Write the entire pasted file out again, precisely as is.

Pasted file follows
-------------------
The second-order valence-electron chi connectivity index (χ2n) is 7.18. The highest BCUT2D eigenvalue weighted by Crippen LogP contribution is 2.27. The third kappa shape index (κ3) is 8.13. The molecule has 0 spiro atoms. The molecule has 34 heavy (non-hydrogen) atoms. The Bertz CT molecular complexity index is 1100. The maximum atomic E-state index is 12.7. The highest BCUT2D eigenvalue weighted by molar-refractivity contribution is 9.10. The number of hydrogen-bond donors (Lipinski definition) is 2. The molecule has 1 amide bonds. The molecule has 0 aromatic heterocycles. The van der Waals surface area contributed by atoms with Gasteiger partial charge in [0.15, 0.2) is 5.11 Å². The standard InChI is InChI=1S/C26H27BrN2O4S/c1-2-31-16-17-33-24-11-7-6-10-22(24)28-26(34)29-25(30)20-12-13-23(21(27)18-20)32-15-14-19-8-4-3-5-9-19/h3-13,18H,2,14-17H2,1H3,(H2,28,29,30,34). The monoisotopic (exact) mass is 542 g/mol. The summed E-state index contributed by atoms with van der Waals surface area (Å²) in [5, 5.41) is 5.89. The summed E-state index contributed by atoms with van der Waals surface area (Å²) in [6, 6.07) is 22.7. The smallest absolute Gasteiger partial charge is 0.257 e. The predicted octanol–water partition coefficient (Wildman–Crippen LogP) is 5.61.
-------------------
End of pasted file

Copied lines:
The second-order valence-electron chi connectivity index (χ2n) is 7.18. The highest BCUT2D eigenvalue weighted by Crippen LogP contribution is 2.27. The third kappa shape index (κ3) is 8.13. The molecule has 0 spiro atoms. The molecule has 34 heavy (non-hydrogen) atoms. The Bertz CT molecular complexity index is 1100. The maximum atomic E-state index is 12.7. The highest BCUT2D eigenvalue weighted by molar-refractivity contribution is 9.10. The number of hydrogen-bond donors (Lipinski definition) is 2. The molecule has 1 amide bonds. The molecule has 0 aromatic heterocycles. The van der Waals surface area contributed by atoms with Gasteiger partial charge in [0.15, 0.2) is 5.11 Å². The standard InChI is InChI=1S/C26H27BrN2O4S/c1-2-31-16-17-33-24-11-7-6-10-22(24)28-26(34)29-25(30)20-12-13-23(21(27)18-20)32-15-14-19-8-4-3-5-9-19/h3-13,18H,2,14-17H2,1H3,(H2,28,29,30,34). The monoisotopic (exact) mass is 542 g/mol. The summed E-state index contributed by atoms with van der Waals surface area (Å²) in [5, 5.41) is 5.89. The summed E-state index contributed by atoms with van der Waals surface area (Å²) in [6, 6.07) is 22.7. The smallest absolute Gasteiger partial charge is 0.257 e. The predicted octanol–water partition coefficient (Wildman–Crippen LogP) is 5.61.